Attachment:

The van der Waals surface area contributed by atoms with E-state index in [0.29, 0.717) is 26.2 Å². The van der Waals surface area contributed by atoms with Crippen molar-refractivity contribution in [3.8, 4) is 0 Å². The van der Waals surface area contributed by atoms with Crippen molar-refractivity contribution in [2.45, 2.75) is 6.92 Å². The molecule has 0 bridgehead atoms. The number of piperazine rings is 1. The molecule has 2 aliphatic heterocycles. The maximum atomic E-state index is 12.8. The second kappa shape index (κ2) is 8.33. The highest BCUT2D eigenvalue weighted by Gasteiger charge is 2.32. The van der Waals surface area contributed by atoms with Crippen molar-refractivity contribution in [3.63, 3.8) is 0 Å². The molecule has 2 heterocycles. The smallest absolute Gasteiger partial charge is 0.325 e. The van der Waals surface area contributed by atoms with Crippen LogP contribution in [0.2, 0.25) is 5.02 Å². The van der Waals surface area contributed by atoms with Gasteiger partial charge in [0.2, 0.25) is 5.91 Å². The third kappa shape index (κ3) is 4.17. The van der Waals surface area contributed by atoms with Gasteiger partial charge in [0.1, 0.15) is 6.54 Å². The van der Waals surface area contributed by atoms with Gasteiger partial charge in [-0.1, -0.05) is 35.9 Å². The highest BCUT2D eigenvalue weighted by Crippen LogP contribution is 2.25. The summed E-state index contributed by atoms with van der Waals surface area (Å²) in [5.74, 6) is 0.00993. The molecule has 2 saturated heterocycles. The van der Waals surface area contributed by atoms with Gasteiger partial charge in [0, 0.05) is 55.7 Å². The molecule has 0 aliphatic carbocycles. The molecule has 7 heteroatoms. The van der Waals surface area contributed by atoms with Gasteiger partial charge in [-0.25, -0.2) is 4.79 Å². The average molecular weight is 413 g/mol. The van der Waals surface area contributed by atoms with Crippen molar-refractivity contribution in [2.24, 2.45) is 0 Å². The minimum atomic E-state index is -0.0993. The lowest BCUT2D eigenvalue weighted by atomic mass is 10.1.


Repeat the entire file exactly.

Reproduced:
The van der Waals surface area contributed by atoms with E-state index in [0.29, 0.717) is 26.2 Å². The van der Waals surface area contributed by atoms with Crippen molar-refractivity contribution in [3.8, 4) is 0 Å². The van der Waals surface area contributed by atoms with Crippen molar-refractivity contribution in [2.45, 2.75) is 6.92 Å². The molecule has 0 bridgehead atoms. The number of piperazine rings is 1. The molecule has 2 aliphatic heterocycles. The maximum atomic E-state index is 12.8. The second kappa shape index (κ2) is 8.33. The highest BCUT2D eigenvalue weighted by Gasteiger charge is 2.32. The van der Waals surface area contributed by atoms with Crippen molar-refractivity contribution in [3.63, 3.8) is 0 Å². The molecule has 2 heterocycles. The smallest absolute Gasteiger partial charge is 0.325 e. The van der Waals surface area contributed by atoms with Crippen LogP contribution in [0.2, 0.25) is 5.02 Å². The van der Waals surface area contributed by atoms with Gasteiger partial charge in [0.2, 0.25) is 5.91 Å². The third kappa shape index (κ3) is 4.17. The van der Waals surface area contributed by atoms with Gasteiger partial charge in [0.1, 0.15) is 6.54 Å². The van der Waals surface area contributed by atoms with Gasteiger partial charge in [-0.1, -0.05) is 35.9 Å². The highest BCUT2D eigenvalue weighted by Crippen LogP contribution is 2.25. The summed E-state index contributed by atoms with van der Waals surface area (Å²) in [5.74, 6) is 0.00993. The molecule has 2 saturated heterocycles. The van der Waals surface area contributed by atoms with Gasteiger partial charge in [0, 0.05) is 55.7 Å². The molecule has 0 aliphatic carbocycles. The molecule has 7 heteroatoms. The van der Waals surface area contributed by atoms with Gasteiger partial charge in [-0.25, -0.2) is 4.79 Å². The average molecular weight is 413 g/mol. The van der Waals surface area contributed by atoms with Crippen molar-refractivity contribution in [2.24, 2.45) is 0 Å². The minimum atomic E-state index is -0.0993. The lowest BCUT2D eigenvalue weighted by atomic mass is 10.1.